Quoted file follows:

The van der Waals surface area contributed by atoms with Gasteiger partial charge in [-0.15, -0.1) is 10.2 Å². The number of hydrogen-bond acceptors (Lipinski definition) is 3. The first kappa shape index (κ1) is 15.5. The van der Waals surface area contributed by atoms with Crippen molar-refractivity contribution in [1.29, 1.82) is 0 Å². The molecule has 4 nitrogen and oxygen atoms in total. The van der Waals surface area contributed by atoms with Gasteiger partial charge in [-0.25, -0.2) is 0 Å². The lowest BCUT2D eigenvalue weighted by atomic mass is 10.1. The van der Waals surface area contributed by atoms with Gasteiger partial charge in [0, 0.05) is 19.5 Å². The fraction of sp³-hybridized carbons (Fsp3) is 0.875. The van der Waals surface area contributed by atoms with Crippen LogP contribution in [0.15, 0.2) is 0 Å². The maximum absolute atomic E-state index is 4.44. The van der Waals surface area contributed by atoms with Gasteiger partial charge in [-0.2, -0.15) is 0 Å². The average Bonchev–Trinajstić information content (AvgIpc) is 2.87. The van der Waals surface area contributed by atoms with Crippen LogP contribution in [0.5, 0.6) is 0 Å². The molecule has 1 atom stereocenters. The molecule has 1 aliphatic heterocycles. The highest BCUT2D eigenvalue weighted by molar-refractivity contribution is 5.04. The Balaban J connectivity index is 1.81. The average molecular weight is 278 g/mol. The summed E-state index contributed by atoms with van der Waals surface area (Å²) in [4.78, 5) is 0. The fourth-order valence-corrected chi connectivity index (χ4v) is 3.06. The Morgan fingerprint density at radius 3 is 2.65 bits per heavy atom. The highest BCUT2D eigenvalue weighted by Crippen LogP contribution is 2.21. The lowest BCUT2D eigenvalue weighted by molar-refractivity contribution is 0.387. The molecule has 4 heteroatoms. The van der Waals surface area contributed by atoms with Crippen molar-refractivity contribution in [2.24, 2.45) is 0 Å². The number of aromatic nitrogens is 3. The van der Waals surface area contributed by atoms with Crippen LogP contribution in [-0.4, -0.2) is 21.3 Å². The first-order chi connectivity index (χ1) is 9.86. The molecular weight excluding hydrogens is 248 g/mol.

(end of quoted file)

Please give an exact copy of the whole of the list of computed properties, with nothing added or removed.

The van der Waals surface area contributed by atoms with Gasteiger partial charge in [-0.15, -0.1) is 10.2 Å². The number of hydrogen-bond acceptors (Lipinski definition) is 3. The first kappa shape index (κ1) is 15.5. The van der Waals surface area contributed by atoms with Crippen molar-refractivity contribution in [1.29, 1.82) is 0 Å². The molecule has 4 nitrogen and oxygen atoms in total. The van der Waals surface area contributed by atoms with Gasteiger partial charge in [-0.25, -0.2) is 0 Å². The lowest BCUT2D eigenvalue weighted by atomic mass is 10.1. The van der Waals surface area contributed by atoms with Gasteiger partial charge in [0, 0.05) is 19.5 Å². The fraction of sp³-hybridized carbons (Fsp3) is 0.875. The van der Waals surface area contributed by atoms with Crippen LogP contribution in [0.15, 0.2) is 0 Å². The maximum absolute atomic E-state index is 4.44. The van der Waals surface area contributed by atoms with Gasteiger partial charge in [-0.2, -0.15) is 0 Å². The average Bonchev–Trinajstić information content (AvgIpc) is 2.87. The van der Waals surface area contributed by atoms with Crippen LogP contribution in [0.5, 0.6) is 0 Å². The molecule has 1 atom stereocenters. The molecule has 1 aliphatic heterocycles. The highest BCUT2D eigenvalue weighted by molar-refractivity contribution is 5.04. The Balaban J connectivity index is 1.81. The average molecular weight is 278 g/mol. The summed E-state index contributed by atoms with van der Waals surface area (Å²) in [4.78, 5) is 0. The fourth-order valence-corrected chi connectivity index (χ4v) is 3.06. The Morgan fingerprint density at radius 3 is 2.65 bits per heavy atom. The highest BCUT2D eigenvalue weighted by Crippen LogP contribution is 2.21. The lowest BCUT2D eigenvalue weighted by molar-refractivity contribution is 0.387. The molecule has 4 heteroatoms. The van der Waals surface area contributed by atoms with Crippen molar-refractivity contribution in [2.24, 2.45) is 0 Å². The number of aromatic nitrogens is 3. The van der Waals surface area contributed by atoms with Crippen LogP contribution in [-0.4, -0.2) is 21.3 Å². The first-order chi connectivity index (χ1) is 9.86. The molecular weight excluding hydrogens is 248 g/mol.